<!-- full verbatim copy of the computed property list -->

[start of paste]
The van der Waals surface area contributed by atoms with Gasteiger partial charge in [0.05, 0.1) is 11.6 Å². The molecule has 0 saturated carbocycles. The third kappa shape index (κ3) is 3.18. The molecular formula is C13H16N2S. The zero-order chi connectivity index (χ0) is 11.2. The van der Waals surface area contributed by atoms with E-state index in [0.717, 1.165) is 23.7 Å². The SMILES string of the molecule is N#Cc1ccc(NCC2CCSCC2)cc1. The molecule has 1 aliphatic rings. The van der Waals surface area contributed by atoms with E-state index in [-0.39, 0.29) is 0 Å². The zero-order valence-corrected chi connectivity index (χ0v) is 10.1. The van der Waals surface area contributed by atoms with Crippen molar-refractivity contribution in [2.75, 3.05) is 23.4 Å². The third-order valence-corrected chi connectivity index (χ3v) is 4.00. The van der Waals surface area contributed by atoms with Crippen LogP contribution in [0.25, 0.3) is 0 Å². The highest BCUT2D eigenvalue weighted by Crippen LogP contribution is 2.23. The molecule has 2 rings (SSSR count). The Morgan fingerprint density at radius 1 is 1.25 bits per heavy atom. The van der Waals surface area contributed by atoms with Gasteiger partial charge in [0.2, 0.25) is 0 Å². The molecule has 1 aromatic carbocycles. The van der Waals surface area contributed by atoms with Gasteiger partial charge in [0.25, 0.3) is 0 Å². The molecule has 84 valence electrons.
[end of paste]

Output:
The van der Waals surface area contributed by atoms with Gasteiger partial charge in [0.05, 0.1) is 11.6 Å². The molecule has 0 saturated carbocycles. The third kappa shape index (κ3) is 3.18. The molecular formula is C13H16N2S. The zero-order chi connectivity index (χ0) is 11.2. The van der Waals surface area contributed by atoms with E-state index in [0.717, 1.165) is 23.7 Å². The SMILES string of the molecule is N#Cc1ccc(NCC2CCSCC2)cc1. The molecule has 1 aliphatic rings. The van der Waals surface area contributed by atoms with E-state index in [-0.39, 0.29) is 0 Å². The zero-order valence-corrected chi connectivity index (χ0v) is 10.1. The van der Waals surface area contributed by atoms with Crippen molar-refractivity contribution in [2.75, 3.05) is 23.4 Å². The third-order valence-corrected chi connectivity index (χ3v) is 4.00. The van der Waals surface area contributed by atoms with Crippen LogP contribution in [0.25, 0.3) is 0 Å². The highest BCUT2D eigenvalue weighted by Crippen LogP contribution is 2.23. The molecule has 2 rings (SSSR count). The Morgan fingerprint density at radius 1 is 1.25 bits per heavy atom. The van der Waals surface area contributed by atoms with Gasteiger partial charge in [0.2, 0.25) is 0 Å². The molecule has 1 aromatic carbocycles. The van der Waals surface area contributed by atoms with Gasteiger partial charge in [0.25, 0.3) is 0 Å². The molecule has 84 valence electrons.